Website Thesis

The Great Recession was a result of the institutional framework of our financial system, which was continuously regulated through Government intervention in a fashion that made the process of creating and securitizing mortgages much easier. These created distortions in the way firms participating in the market place raised capital, securitized assets and engaged in risk. Fannie and Freddie were the facilitators of this securitization process and enabled the housing bubble to expand by providing a secondary market for banks to sell their mortgage portfolios.

The Economics of Securitization

Securitization is a tool used by financial engineers in order to overcome a major problem in a lot of markets, asymmetric information. Transactions where one party has more information about a specific product than the other party describes a situation of asymmetric information. A market where asymmetric information is prevalent can possibly cause markets to fail. In the case of home mortgages, bankers who originate the mortgage and have constant interactions with their customer become extremely informed about this particular customer. If a bank decides it wants to sell this mortgage in order to free up capital with the purpose of originating new mortgages, it essentially has a problem involving asymmetric information. At this point the original bank has critical information about each and every mortgage it owns and any prospective buyer is much less informed about the mortgages they might want to purchase. Because the buyer is weary of purchasing a "lemon", the buyer does not engage in as many transactions as he otherwise would which could be deemed a market failure.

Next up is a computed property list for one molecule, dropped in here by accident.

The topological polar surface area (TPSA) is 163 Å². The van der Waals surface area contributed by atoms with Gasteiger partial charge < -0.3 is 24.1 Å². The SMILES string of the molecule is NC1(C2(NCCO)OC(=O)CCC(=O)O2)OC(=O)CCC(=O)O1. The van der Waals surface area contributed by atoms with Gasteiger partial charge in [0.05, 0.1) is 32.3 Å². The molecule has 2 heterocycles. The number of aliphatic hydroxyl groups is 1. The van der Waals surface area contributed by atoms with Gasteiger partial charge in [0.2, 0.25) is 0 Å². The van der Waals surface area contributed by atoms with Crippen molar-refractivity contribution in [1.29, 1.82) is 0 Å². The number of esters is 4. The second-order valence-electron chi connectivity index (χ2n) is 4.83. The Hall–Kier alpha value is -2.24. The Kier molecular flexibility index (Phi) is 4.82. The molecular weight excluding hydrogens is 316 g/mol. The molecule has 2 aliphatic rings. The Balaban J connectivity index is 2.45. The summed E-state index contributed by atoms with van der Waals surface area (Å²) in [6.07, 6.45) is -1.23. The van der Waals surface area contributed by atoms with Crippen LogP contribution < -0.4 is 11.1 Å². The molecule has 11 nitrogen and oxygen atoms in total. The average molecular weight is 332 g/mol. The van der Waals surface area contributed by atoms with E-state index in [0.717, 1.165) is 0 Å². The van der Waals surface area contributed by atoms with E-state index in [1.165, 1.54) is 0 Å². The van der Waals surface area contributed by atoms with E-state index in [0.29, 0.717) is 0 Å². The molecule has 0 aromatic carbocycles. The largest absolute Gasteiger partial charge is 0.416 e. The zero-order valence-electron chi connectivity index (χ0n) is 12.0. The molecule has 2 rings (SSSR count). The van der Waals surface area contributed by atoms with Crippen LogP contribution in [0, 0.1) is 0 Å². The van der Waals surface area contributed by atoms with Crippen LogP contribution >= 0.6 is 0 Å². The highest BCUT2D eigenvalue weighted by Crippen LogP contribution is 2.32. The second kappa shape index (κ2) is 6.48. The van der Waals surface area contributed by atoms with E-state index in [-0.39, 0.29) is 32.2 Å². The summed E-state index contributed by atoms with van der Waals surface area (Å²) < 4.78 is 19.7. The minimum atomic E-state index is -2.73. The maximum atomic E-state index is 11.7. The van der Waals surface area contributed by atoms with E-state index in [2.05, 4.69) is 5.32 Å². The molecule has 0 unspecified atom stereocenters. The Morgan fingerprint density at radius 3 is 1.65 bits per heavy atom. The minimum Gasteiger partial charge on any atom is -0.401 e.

Securitization is a tool used by financial institutions as a way to "solve" the information problem. Securitization distributes risk among a certain amount of aggregated debt instruments and then securities are sold based on the debt that was pooled. This is the act of morphing heterogeneous mortgages into homogenous securities. Essentially, investors are pooling risk with the sole purpose of trying to overcome the information problem. This is much like insurance pooling. The agencies used conforming standards and explicit insurance as a way to help solve the information problem in mortgages. By creating “standards”, the agencies want each prospective buyer to conform to certain criteria before they would purchase the mortgage. Since these agencies were Government Sponsored Enterprises, they had an implicit backing from the federal government; at least this was the frame of mind of most investors in the marketplace. The main problem with securitizing mortgages is the model that was used assumed "independent observations", which meant investors assumed if one mortgage failed than this would not have any effect on the other mortgages. (This will be discussed later)